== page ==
Water – a symbol of life with religious significance in many faiths. For Christians, water is made sacred by Jesus through the sacrament of Baptism. We thirst for Jesus, and He offers Himself to us as living water. Springs often have healing properties such as the water that bubbled up from the ground St. Bernadette dug at Lourdes, or nourishing properties as rivers of water streaming forth from a temple in the Old Testament. Water as a fountain of mercy from Jesus’ heart also satisfies and sustains our hearts. In the supernatural, water is precious and lifegiving. Listen to the Stream Here
Modern conveniences and easy access to plentiful clean water make us forget how the natural characteristics of water are similar to the supernatural. Water is for cleansing, for drinking, for cooking, for cooling off, or, when heated, for warming up or soothing a scratchy throat or irritated sinuses. Humans can survive for weeks without eating but only a few days without water.
Since I’ve been living in an Airstream travel trailer full-time I’ve acquired a deeper appreciation of water. My trailer can carry up to 39 gallons of fresh water in one tank, up to 37 gallons of ”grey water” drained from the shower or kitchen sink in another tank, and another 37 gallons that passes through the toilet and the bathroom sink to the “black water” tank. With no water tap or sewer outlet at my site, I’ve learned how to conserve so I can easily last ten days before having to replenish my water supplies or dump grey and black water.
Water weighs about 8 pounds per gallon, so you need to consider this when towing. I try to travel with almost empty black and grey tanks and a partially full fresh water tank. I dump dirty water before I travel and fill up with clean water at the first source after traveling. It’s a good idea to always keep a couple of gallon jugs of water in the tow vehicle, in case of miscalculations.
If I camp at a site with a fresh water outlet and a sewer hookup, water management is easy. The supply and disposal is unlimited, much like when I lived in a traditional house.
When I don’t have an on-site sewer connection, my black and grey water tank capacity limits how long I can stay in one place without moving to find a dumpsite. I’ve seen some folks resolve this with a portable honey tank on wheels, but I have no inclination to store and transport such a thing. The “stinky slinky” hose used to dump black and grey water is plenty of contaminated plastic for me! It fits nicely in my outside back bumper storage, which doesn’t lock, but I don’t think anyone would be tempted to walk off with it.
Without a fresh water inlet at your campsite, you have to remember to fill up your water tank with a hose when you have access to potable water. You can supplement on site by adding jugs of water to the tank using a funnel.
Here are my seven suggestions to conserve water while living in a travel trailer or RV.
Number One: Never let water run without using it.
Number Two: Never dispose of water without taking an opportunity to re-use it if possible.
Number Three: Wipe clean before washing. I wipe all food particles or sticky residues off dishes (or me) with a damp paper towel or wipe that goes in the trash. Then I wash.
Number Four: Create a sudsy water supply rather than soap up with running water. Use some warm water in a bowl or cup mixed with dish soap to wash and scrub each dish or cutlery first before rinsing. For yourself, apply the same principle with gentler soap or bath gel if you are washing your face or having a sponge bath. See below for showers.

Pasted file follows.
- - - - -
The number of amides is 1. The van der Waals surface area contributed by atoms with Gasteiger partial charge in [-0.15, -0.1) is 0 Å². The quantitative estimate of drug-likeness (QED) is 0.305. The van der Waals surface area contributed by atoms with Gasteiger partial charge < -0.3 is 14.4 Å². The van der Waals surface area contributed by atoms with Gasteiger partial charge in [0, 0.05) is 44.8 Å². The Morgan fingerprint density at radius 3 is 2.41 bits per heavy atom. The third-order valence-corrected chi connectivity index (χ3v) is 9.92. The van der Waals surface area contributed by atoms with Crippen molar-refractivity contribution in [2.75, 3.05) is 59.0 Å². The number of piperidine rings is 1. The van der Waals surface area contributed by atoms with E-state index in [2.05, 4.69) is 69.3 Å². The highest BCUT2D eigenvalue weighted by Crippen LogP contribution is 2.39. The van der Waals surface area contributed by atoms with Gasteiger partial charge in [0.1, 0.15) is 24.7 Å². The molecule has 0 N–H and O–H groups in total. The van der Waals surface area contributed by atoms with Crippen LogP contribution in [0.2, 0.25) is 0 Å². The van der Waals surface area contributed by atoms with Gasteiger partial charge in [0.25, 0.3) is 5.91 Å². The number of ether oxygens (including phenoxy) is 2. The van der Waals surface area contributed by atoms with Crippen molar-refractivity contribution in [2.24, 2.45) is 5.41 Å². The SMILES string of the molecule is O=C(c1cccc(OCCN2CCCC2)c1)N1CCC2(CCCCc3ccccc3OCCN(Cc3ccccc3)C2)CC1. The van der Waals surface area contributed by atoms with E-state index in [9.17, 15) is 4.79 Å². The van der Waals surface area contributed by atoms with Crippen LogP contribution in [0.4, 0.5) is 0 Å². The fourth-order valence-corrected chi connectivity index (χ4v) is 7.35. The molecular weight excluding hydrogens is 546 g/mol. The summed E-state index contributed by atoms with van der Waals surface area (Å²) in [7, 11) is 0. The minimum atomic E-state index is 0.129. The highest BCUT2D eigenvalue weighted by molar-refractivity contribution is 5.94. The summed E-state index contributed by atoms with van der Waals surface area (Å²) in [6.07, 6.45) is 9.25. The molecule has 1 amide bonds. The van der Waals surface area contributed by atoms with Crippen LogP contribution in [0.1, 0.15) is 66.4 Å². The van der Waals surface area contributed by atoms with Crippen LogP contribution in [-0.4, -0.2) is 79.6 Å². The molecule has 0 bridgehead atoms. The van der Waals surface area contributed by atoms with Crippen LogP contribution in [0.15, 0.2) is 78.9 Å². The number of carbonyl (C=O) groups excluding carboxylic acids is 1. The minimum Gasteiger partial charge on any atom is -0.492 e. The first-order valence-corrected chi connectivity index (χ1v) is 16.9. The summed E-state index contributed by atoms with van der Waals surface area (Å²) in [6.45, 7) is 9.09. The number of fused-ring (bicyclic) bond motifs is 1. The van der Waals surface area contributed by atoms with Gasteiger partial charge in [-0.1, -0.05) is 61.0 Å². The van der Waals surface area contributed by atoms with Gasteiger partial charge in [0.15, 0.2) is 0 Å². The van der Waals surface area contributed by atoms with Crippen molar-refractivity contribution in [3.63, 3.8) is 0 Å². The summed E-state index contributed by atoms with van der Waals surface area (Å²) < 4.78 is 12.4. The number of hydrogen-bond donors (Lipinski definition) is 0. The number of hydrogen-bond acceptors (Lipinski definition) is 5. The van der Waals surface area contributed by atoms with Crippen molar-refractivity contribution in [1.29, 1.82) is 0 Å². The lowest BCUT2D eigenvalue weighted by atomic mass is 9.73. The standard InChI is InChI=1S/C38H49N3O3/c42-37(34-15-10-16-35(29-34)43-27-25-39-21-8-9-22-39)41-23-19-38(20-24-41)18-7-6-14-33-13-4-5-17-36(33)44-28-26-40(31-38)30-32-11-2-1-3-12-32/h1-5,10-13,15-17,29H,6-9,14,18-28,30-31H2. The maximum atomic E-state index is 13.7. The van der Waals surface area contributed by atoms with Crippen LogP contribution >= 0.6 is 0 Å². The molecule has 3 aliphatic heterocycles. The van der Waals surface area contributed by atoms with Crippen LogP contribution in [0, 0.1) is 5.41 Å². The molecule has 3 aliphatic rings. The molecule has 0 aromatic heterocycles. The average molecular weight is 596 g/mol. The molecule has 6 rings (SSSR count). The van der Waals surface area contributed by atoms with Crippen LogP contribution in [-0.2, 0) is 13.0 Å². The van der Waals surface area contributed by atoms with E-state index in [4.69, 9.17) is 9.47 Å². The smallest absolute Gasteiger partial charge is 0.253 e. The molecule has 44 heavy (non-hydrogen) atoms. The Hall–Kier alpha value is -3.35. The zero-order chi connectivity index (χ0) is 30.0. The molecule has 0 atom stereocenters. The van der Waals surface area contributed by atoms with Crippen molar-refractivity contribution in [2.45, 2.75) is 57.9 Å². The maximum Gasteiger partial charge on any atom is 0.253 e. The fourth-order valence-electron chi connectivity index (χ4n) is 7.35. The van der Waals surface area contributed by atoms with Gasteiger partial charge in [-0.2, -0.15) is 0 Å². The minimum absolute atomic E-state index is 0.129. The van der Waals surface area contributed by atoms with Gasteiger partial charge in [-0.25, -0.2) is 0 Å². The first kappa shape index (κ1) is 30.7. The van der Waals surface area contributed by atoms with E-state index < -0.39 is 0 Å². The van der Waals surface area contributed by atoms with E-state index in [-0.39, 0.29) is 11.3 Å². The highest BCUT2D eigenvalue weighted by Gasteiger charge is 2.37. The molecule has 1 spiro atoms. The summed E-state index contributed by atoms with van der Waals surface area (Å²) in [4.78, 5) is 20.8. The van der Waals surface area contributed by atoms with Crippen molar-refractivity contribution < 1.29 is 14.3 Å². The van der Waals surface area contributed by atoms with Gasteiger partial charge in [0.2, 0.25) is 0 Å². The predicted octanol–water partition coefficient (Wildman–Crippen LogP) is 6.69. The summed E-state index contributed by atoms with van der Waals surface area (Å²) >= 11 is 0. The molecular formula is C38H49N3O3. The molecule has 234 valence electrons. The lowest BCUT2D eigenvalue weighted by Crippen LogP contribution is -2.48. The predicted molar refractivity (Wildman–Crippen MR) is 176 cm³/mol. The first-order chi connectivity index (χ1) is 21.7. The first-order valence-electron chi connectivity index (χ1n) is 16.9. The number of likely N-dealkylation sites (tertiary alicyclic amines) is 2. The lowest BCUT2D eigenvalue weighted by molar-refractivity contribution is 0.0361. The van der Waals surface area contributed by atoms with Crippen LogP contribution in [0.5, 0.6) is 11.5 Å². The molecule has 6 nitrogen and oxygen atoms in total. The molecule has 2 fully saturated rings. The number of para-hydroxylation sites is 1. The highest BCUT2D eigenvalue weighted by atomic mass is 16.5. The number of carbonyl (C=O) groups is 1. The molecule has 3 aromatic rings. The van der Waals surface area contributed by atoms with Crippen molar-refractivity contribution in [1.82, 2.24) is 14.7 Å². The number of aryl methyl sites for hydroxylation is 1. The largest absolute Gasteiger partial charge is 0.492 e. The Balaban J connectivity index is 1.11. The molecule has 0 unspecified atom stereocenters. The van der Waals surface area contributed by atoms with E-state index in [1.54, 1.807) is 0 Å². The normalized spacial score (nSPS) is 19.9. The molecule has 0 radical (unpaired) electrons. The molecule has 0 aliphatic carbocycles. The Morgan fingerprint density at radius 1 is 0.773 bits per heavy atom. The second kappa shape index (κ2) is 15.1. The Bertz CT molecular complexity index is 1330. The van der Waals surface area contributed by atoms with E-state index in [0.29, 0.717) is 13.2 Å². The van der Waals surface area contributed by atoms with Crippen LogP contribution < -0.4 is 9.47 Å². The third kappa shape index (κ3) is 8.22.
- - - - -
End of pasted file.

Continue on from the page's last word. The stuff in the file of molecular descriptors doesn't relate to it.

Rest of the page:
Number Five: Rinse and reuse. Run a thin stream of clean water from the tap to rinse off the soap and capture the rinse water in a large bowl. Dump or funnel the captured rinse water into empty water jugs for use in the toilet. Be sure to mark or label the jugs and store them in the bathroom, so they are not mistaken for drinking water!
Number Six: Showers are short and simple. I love my sparkling clean Airstream shower, but I don’t linger in it unless I have a sewer hookup.
One quick uninterrupted shower easily uses one fifth of my tank. Instead, I capture water for re-use as it runs cold before it gets warm enough. When the water is nice and toasty, I take a Navy shower. Rinse, then turn off the water, lather up with soap and shampoo, then turn the water back on and rinse again. Repeat if needed, but avoid standing under running water if not actively rinsing. See Rule Number One!
Number Seven: For tooth brushing, do not run water continuously. Much like the shower, pretend the toothbrush is you. Rinse, turn off the water, use the toothpaste and brush, then spit and turn on the water to rinse again. Repeat as needed, finishing with a swish and spit of water or mouthwash.
Bonus Tip: Wipe the sinks and shower after using them with a paper towel or disinfectant wipe. It keeps them cleaner, avoids water spots, and removes the temptation to waste water by excessive spraying and rinsing.
Finally, consider alternatives. Hand sanitizer can be used instead of soap and water. Disposable unscented baby wipes can take the place of a sponge bath with water or a shower. Dry shampoo can extend the time before you must wash your hair. Take showers in the campsite public showers or at the gym or pool, if available. Use public restrooms for your toileting needs as much as possible. Try to keep your black tank intensive uses confined to the middle of the night or when it is stormy and you don’t want to trek in the dark or rain to the campsite facilities.
Some of these may seem extreme (or a little graphic…my apologies!). My point is that living full time in a trailer helps me look upon water as a gift. In the most prosaic ways, it reminds me of the transcendental, of water as life and of grace through Christ as living water. When something must be conserved and used carefully, we appreciate it more and also enjoy it more when we do have the chance to be more liberal in its use.